A Game About Conservatory is somewhere between being a game and guided meditation. It is also, I guess, music criticism, though not of the Pitchfork variety.
The game does what it says on the tin. You are in a music conservatory, discussing scores, recordings, and practice with your fellow students. That said, carrying out deeply structured conversations is not the point of the game; the conversation trees often provide only one option for you to focus on. There are choices, but they are few and far between.
Where A Game About Conservatory succeeds is in highlighting specific elements in its soundtrack. The choppy structure prevents the music from simply washing over you in a luxurious haze. The characters highlight what it is about these songs that stand out to them or how they feel in the moment. You see very little of the conservatory or the world at large, but what there is serves to highlight space’s effect on characters. Music is subjective, and A Game About Conservatory has more to say about subjectivity than music itself.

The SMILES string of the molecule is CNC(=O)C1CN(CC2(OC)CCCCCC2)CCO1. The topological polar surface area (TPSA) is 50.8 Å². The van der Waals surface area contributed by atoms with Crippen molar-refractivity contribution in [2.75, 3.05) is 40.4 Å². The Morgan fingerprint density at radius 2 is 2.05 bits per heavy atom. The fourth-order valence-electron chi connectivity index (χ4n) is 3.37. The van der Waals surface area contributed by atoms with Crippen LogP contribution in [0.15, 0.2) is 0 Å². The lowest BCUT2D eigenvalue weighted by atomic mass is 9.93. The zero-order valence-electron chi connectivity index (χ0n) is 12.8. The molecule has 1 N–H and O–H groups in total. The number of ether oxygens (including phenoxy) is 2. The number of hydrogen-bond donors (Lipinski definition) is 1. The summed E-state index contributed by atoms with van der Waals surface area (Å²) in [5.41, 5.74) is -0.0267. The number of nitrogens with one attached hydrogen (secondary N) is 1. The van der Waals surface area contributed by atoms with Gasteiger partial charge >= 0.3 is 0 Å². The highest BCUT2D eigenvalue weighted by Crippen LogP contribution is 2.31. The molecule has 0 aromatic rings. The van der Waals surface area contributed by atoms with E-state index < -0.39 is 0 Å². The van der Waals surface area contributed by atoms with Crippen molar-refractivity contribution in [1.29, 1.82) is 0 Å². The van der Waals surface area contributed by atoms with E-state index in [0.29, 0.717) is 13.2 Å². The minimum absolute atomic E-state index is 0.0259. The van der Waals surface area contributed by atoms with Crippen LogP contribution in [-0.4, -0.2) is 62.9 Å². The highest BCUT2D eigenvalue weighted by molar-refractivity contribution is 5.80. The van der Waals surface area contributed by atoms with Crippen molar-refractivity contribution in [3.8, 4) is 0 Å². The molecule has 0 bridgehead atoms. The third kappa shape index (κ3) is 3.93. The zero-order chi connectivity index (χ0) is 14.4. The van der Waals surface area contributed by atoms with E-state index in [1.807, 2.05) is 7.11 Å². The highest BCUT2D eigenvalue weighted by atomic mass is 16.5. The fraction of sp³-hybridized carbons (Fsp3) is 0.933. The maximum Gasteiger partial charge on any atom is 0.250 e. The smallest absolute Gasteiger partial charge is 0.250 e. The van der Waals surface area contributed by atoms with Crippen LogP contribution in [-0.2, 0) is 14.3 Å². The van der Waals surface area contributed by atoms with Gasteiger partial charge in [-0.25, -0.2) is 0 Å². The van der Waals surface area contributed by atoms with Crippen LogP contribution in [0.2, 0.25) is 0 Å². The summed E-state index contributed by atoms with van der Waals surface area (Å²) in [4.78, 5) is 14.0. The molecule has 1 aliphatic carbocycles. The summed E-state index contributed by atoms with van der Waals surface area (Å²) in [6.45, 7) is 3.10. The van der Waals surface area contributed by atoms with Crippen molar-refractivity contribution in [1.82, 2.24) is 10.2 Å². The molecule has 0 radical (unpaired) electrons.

That is not the game’s only point. A Game About Conservatory also serves to highlight the vast troves of music available through Wikimedia Commons. This, of course, is the source for the game’s music and in that respect the whole affair is a proof of concept. But, in their analysis of the game’s music, the characters also discuss Wikimedia Commons as a source of inspiration.
They are doing sub-textual analysis, highlighting both the sounds that interest them and the differences between recordings. These are points that seem obvious in hindsight, but aren’t always obvious when distractedly listening to music. A Game About Conservatory, by chopping up and interrupting music with scenes and dialogue, forces you to notice these beats. It is critical discourse in an unconventional package.